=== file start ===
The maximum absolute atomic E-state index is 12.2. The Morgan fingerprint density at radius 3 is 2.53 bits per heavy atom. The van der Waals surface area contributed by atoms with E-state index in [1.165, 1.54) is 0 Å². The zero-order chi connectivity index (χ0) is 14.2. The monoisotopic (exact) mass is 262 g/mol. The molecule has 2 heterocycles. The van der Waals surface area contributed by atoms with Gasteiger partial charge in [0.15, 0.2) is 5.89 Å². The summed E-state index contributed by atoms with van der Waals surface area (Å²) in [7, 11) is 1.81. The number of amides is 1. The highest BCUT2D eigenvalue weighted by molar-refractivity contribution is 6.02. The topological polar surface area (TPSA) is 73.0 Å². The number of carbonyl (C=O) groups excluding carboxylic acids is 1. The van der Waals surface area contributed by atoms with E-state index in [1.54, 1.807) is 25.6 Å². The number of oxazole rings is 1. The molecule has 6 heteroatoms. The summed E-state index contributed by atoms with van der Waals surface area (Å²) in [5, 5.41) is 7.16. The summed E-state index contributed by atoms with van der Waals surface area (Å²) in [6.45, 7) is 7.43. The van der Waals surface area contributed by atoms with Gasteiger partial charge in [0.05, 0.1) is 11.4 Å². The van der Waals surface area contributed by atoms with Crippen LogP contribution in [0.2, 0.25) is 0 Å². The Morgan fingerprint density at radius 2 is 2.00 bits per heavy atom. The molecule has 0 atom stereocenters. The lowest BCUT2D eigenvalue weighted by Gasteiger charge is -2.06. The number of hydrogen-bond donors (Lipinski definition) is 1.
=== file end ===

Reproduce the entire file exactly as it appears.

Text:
The maximum absolute atomic E-state index is 12.2. The Morgan fingerprint density at radius 3 is 2.53 bits per heavy atom. The van der Waals surface area contributed by atoms with E-state index in [1.165, 1.54) is 0 Å². The zero-order chi connectivity index (χ0) is 14.2. The monoisotopic (exact) mass is 262 g/mol. The molecule has 2 heterocycles. The van der Waals surface area contributed by atoms with Gasteiger partial charge in [0.15, 0.2) is 5.89 Å². The summed E-state index contributed by atoms with van der Waals surface area (Å²) in [7, 11) is 1.81. The number of amides is 1. The highest BCUT2D eigenvalue weighted by molar-refractivity contribution is 6.02. The topological polar surface area (TPSA) is 73.0 Å². The number of carbonyl (C=O) groups excluding carboxylic acids is 1. The van der Waals surface area contributed by atoms with E-state index in [1.54, 1.807) is 25.6 Å². The number of oxazole rings is 1. The molecule has 6 heteroatoms. The summed E-state index contributed by atoms with van der Waals surface area (Å²) in [5, 5.41) is 7.16. The summed E-state index contributed by atoms with van der Waals surface area (Å²) in [6.45, 7) is 7.43. The van der Waals surface area contributed by atoms with Gasteiger partial charge in [0.05, 0.1) is 11.4 Å². The van der Waals surface area contributed by atoms with Crippen LogP contribution in [0.2, 0.25) is 0 Å². The Morgan fingerprint density at radius 2 is 2.00 bits per heavy atom. The molecule has 0 atom stereocenters. The lowest BCUT2D eigenvalue weighted by Gasteiger charge is -2.06. The number of hydrogen-bond donors (Lipinski definition) is 1.